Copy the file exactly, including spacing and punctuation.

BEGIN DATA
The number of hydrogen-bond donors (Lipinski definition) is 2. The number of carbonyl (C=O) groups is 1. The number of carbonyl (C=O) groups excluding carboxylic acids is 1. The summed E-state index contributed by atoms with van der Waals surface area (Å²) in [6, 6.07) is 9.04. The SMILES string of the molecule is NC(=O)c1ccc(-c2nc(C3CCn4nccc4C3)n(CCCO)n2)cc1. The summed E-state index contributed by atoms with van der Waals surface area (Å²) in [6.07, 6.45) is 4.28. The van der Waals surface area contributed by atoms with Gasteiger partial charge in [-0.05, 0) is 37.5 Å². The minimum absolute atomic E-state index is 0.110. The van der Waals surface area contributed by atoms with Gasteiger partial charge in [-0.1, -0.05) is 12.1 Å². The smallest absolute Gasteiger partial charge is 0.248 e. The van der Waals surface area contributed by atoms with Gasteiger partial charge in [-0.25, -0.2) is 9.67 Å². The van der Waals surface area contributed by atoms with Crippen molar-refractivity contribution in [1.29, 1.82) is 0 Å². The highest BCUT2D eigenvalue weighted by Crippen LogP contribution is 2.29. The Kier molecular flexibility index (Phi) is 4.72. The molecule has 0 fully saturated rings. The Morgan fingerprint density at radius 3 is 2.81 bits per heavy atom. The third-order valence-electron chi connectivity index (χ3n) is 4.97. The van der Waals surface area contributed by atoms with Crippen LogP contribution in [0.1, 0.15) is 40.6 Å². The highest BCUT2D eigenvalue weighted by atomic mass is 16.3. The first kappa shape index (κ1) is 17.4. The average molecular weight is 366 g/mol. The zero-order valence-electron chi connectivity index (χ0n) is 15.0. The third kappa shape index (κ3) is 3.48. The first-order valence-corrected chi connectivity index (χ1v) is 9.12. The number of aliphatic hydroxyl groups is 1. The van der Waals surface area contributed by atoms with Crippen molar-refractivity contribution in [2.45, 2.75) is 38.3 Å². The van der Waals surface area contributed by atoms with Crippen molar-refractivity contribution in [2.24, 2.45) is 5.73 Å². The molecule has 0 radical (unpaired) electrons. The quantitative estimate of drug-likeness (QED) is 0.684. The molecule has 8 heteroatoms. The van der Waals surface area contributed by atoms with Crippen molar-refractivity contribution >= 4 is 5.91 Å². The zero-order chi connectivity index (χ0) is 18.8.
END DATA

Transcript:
The number of hydrogen-bond donors (Lipinski definition) is 2. The number of carbonyl (C=O) groups is 1. The number of carbonyl (C=O) groups excluding carboxylic acids is 1. The summed E-state index contributed by atoms with van der Waals surface area (Å²) in [6, 6.07) is 9.04. The SMILES string of the molecule is NC(=O)c1ccc(-c2nc(C3CCn4nccc4C3)n(CCCO)n2)cc1. The summed E-state index contributed by atoms with van der Waals surface area (Å²) in [6.07, 6.45) is 4.28. The van der Waals surface area contributed by atoms with Gasteiger partial charge in [-0.05, 0) is 37.5 Å². The minimum absolute atomic E-state index is 0.110. The van der Waals surface area contributed by atoms with Gasteiger partial charge in [-0.1, -0.05) is 12.1 Å². The smallest absolute Gasteiger partial charge is 0.248 e. The van der Waals surface area contributed by atoms with Gasteiger partial charge in [-0.25, -0.2) is 9.67 Å². The van der Waals surface area contributed by atoms with Crippen molar-refractivity contribution in [1.29, 1.82) is 0 Å². The highest BCUT2D eigenvalue weighted by Crippen LogP contribution is 2.29. The Kier molecular flexibility index (Phi) is 4.72. The molecule has 0 fully saturated rings. The Morgan fingerprint density at radius 3 is 2.81 bits per heavy atom. The third-order valence-electron chi connectivity index (χ3n) is 4.97. The van der Waals surface area contributed by atoms with Crippen LogP contribution in [0.1, 0.15) is 40.6 Å². The highest BCUT2D eigenvalue weighted by atomic mass is 16.3. The first kappa shape index (κ1) is 17.4. The average molecular weight is 366 g/mol. The zero-order valence-electron chi connectivity index (χ0n) is 15.0. The third kappa shape index (κ3) is 3.48. The first-order valence-corrected chi connectivity index (χ1v) is 9.12. The number of aliphatic hydroxyl groups is 1. The van der Waals surface area contributed by atoms with Crippen molar-refractivity contribution in [2.45, 2.75) is 38.3 Å². The van der Waals surface area contributed by atoms with Crippen molar-refractivity contribution in [2.24, 2.45) is 5.73 Å². The molecule has 0 radical (unpaired) electrons. The quantitative estimate of drug-likeness (QED) is 0.684. The molecule has 8 heteroatoms. The van der Waals surface area contributed by atoms with Crippen molar-refractivity contribution >= 4 is 5.91 Å². The zero-order chi connectivity index (χ0) is 18.8.